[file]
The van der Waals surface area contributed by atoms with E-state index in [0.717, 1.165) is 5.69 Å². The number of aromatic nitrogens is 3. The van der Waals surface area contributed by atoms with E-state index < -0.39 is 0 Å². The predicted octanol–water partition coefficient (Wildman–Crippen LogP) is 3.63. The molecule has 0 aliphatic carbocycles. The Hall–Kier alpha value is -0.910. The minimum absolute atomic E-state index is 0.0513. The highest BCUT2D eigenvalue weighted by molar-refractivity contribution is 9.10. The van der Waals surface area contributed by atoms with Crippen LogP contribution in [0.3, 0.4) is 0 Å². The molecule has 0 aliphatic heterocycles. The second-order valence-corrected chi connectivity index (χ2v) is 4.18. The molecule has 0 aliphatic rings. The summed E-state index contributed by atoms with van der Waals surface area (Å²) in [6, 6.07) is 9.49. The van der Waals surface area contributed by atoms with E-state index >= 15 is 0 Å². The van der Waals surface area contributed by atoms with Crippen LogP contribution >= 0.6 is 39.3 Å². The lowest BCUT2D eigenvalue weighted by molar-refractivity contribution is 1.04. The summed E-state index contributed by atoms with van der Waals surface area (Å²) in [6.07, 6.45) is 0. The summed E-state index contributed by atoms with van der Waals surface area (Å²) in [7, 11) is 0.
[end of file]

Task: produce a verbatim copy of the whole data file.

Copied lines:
The van der Waals surface area contributed by atoms with E-state index in [0.717, 1.165) is 5.69 Å². The number of aromatic nitrogens is 3. The van der Waals surface area contributed by atoms with E-state index < -0.39 is 0 Å². The predicted octanol–water partition coefficient (Wildman–Crippen LogP) is 3.63. The molecule has 0 aliphatic carbocycles. The Hall–Kier alpha value is -0.910. The minimum absolute atomic E-state index is 0.0513. The highest BCUT2D eigenvalue weighted by molar-refractivity contribution is 9.10. The van der Waals surface area contributed by atoms with Crippen LogP contribution in [0.3, 0.4) is 0 Å². The molecule has 0 aliphatic heterocycles. The second-order valence-corrected chi connectivity index (χ2v) is 4.18. The molecule has 0 aliphatic rings. The summed E-state index contributed by atoms with van der Waals surface area (Å²) in [6, 6.07) is 9.49. The van der Waals surface area contributed by atoms with E-state index >= 15 is 0 Å². The van der Waals surface area contributed by atoms with Crippen LogP contribution >= 0.6 is 39.3 Å². The lowest BCUT2D eigenvalue weighted by molar-refractivity contribution is 1.04. The summed E-state index contributed by atoms with van der Waals surface area (Å²) in [6.07, 6.45) is 0. The summed E-state index contributed by atoms with van der Waals surface area (Å²) in [7, 11) is 0.